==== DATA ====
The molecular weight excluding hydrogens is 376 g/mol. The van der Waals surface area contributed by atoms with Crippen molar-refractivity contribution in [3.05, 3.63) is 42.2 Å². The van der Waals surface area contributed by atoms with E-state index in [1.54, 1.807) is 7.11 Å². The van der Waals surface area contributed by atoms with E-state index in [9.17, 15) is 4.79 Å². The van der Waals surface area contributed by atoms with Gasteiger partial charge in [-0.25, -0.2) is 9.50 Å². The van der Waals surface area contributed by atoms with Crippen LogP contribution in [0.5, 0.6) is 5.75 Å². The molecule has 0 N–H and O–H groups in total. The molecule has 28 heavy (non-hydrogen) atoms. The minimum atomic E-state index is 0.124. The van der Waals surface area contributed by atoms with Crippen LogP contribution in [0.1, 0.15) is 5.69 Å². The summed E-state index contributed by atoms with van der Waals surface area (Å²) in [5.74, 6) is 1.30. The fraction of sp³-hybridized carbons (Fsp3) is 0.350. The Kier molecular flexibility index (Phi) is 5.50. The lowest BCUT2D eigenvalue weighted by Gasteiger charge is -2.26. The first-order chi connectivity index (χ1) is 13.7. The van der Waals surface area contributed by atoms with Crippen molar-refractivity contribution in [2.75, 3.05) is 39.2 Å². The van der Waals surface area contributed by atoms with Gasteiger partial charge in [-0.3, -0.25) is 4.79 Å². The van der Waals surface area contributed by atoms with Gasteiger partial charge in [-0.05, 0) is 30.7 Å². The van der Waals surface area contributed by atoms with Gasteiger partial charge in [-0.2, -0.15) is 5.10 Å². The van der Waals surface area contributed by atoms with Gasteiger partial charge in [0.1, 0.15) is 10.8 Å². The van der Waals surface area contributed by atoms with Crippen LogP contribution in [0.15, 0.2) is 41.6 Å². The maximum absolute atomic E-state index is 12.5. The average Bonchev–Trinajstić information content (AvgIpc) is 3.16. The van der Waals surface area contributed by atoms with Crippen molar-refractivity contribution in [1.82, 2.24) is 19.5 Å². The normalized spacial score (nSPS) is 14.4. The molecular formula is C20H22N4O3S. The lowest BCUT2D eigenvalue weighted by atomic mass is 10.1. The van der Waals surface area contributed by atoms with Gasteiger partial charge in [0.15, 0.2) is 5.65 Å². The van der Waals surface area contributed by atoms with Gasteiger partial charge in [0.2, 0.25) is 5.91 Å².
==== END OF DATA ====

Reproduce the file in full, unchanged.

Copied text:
The molecular weight excluding hydrogens is 376 g/mol. The van der Waals surface area contributed by atoms with Crippen molar-refractivity contribution in [3.05, 3.63) is 42.2 Å². The van der Waals surface area contributed by atoms with E-state index in [1.54, 1.807) is 7.11 Å². The van der Waals surface area contributed by atoms with E-state index in [9.17, 15) is 4.79 Å². The van der Waals surface area contributed by atoms with Gasteiger partial charge in [-0.25, -0.2) is 9.50 Å². The van der Waals surface area contributed by atoms with Crippen LogP contribution in [0.5, 0.6) is 5.75 Å². The molecule has 0 N–H and O–H groups in total. The molecule has 28 heavy (non-hydrogen) atoms. The minimum atomic E-state index is 0.124. The van der Waals surface area contributed by atoms with Crippen LogP contribution in [0.1, 0.15) is 5.69 Å². The summed E-state index contributed by atoms with van der Waals surface area (Å²) in [5.74, 6) is 1.30. The fraction of sp³-hybridized carbons (Fsp3) is 0.350. The Kier molecular flexibility index (Phi) is 5.50. The lowest BCUT2D eigenvalue weighted by Gasteiger charge is -2.26. The first-order chi connectivity index (χ1) is 13.7. The van der Waals surface area contributed by atoms with Crippen molar-refractivity contribution in [2.75, 3.05) is 39.2 Å². The van der Waals surface area contributed by atoms with Gasteiger partial charge in [-0.3, -0.25) is 4.79 Å². The van der Waals surface area contributed by atoms with Gasteiger partial charge in [-0.05, 0) is 30.7 Å². The van der Waals surface area contributed by atoms with Gasteiger partial charge in [-0.2, -0.15) is 5.10 Å². The van der Waals surface area contributed by atoms with Gasteiger partial charge in [0.1, 0.15) is 10.8 Å². The van der Waals surface area contributed by atoms with Crippen LogP contribution in [0.15, 0.2) is 41.6 Å². The maximum absolute atomic E-state index is 12.5. The average Bonchev–Trinajstić information content (AvgIpc) is 3.16. The van der Waals surface area contributed by atoms with Crippen molar-refractivity contribution in [1.82, 2.24) is 19.5 Å². The normalized spacial score (nSPS) is 14.4. The molecular formula is C20H22N4O3S. The lowest BCUT2D eigenvalue weighted by atomic mass is 10.1. The van der Waals surface area contributed by atoms with Gasteiger partial charge in [0.15, 0.2) is 5.65 Å². The van der Waals surface area contributed by atoms with Gasteiger partial charge in [0.2, 0.25) is 5.91 Å².